This time that hill REALLY hurt, and the only reason I managed to survive was because I kept telling myself that this was the very last time I would ever have to put myself through that particular torture because tomorrow's loop would be run in reverse, though I wasn't particularly looking forward to bombing down that steep decline on tired legs either. After what felt like far too many minutes in hell and agony I got to the top, not that the downhill segment felt any easier. I just about held myself together and my pace had declined sufficiently to barely make 8-minute miles on the downhill. Once I was back on the flat bit I gradually managed to get into my head that I was almost done and eventually picked up the pace a little bit again for a reasonable finish. All the while I had not checked my pace even once, just used the watch from time to time to reassure myself of the distance covered but had literally no clue as to what time I was doing, until the moment I pressed the stop button at 3:38:54. I more or less collapsed on the bench, feeling wiped out and totally exhausted. I left soon after because I was getting cold very quickly and drove home, which was one of the most uncomfortable drives ever as my left leg, which had been fine while running, kept cramping every time I had to use the clutch, which was not great timing driving through a very busy Dublin. The cramps kept on coming all afternoon back home, until they finally subsided in the evening. In addition I tortured myself a bit more in form of an ice bath, which was probably the most torturous part of the day, despite everything else.

And as for never having to climb that hill again? As soon as I had finished Gary explained that they would have to change tomorrow's route due to a Christmas market in Howth, and instead of doing 4 loops we would instead run over the mountain and back again three times each, basically leaving out the flat bit and just keeping the hills in it. I looked at him wide-eyed, waiting for the punchline that never came. He was being serious!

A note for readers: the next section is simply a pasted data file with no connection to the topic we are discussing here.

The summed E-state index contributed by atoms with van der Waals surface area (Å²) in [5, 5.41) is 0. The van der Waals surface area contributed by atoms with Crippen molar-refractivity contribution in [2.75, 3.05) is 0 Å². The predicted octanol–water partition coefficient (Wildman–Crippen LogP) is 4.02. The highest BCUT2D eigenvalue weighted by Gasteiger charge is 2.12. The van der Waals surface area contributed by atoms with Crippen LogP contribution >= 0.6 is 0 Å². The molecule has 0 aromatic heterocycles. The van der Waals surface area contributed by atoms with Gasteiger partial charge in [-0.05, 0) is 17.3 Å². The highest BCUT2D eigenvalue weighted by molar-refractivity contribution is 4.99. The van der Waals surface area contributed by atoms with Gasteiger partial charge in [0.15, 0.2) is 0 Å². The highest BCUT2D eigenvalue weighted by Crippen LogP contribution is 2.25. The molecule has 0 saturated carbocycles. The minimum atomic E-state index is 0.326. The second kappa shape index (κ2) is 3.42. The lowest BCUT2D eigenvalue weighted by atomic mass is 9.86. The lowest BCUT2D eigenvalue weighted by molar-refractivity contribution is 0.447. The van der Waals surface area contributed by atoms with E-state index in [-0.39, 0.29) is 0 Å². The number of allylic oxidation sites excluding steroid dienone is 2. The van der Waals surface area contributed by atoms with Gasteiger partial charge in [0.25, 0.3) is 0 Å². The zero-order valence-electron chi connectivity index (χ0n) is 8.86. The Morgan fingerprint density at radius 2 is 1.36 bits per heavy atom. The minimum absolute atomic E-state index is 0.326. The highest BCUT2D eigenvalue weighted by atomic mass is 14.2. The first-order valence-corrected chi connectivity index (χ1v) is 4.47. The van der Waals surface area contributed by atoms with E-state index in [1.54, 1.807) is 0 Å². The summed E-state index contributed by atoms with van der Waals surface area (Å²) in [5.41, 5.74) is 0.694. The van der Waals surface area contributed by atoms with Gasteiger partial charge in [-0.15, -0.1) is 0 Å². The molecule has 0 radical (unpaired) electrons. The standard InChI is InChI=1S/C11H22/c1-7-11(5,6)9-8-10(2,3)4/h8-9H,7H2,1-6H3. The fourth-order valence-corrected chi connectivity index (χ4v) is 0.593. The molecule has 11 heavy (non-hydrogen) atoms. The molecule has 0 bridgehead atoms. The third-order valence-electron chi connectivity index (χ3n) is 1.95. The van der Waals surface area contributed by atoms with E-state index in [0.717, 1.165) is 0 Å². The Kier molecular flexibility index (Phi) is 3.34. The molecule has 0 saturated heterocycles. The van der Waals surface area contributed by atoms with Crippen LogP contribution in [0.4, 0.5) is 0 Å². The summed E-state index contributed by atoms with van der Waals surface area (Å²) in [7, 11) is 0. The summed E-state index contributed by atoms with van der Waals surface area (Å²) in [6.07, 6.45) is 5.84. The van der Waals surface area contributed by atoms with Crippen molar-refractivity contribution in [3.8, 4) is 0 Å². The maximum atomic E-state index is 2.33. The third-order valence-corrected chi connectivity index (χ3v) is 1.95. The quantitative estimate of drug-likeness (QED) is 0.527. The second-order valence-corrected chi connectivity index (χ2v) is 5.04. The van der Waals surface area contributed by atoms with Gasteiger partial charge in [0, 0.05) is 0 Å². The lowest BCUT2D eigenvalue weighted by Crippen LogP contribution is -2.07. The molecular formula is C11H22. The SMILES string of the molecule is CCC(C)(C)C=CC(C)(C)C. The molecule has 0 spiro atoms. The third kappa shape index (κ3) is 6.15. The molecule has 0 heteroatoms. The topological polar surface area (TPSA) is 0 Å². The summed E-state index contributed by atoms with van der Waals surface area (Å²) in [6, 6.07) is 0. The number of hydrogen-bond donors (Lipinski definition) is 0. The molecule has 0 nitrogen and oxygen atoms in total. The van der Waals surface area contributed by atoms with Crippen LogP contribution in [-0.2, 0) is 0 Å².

My left calf still hurt from all the previous day's cramping when I got up on Saturday morning. It's fair to say I was not looking forward to it. I was nervous about my legs cramping, about running out of energy on the hills, about the pain that was in store.

(most of) the runners for day 2
There were a few more runners in it on Saturday compared to Friday but the vibe was still as friendly and the race was still low-key, with a minimum of fuss, absolutely perfect for a training run with friends. It was even colder than the day before but once we were off that immediately became much less of an issue than having to climb that hill yet again. I started at a measured effort with half the field streaming past me initially, though that included the half-marathon runners and of course plenty of runners who hadn't put themselves through the wringer the day before. Despite my fears, the legs actually felt pretty good without any muscle pain, and the longer the hill dragged on the more I grew in confidence and I started moving up through the field again, without apparently having to increase the effort. Due to the lower temperatures the footpaths were still partially covered by a slippery layer of frost and you had to be a bit careful, on the first loop at least, though thankfully there were no accidents as far as I can tell. I still felt surprisingly good on the first downhill, even going a bit faster than yesterday with a 6:50 mile, not that I was aware of it at the time. I just tried to keep everything under control. We got to the turn-around point after about 4.4 miles and now I would get to experience the hill in reverse for the first time. The one thing I noticed straight away was that it felt a lot steeper than the gradual gradient when running downhill, and this time we had close to 3 miles of climbing to do before we would get to the top (with a dip in the middle). The one bit I was dreading the most was actually the steep downhill into Howth on the other side, I didn't know what that would do to my quads. However, I was pleasantly surprised by how well that went. The footpath was very uneven and the road too busy to be running on it so you couldn't just release the breaks and go hell for leather, but a more measured descend worked very well. Ger asked how I was doing, I responded with "better than expected" to which he encouragingly responded "just wait for loops 2 and 3, then". Thanks, mate! I wasted some time here by drinking my bottle at the table instead of bringing it with me (because it was my son's bottle, not a throw-away, and I didn't want to carry it with me for the next 8.8 miles), but soon enough I was back on the road, climbing that hill yet again, and feeling better than expected yet again.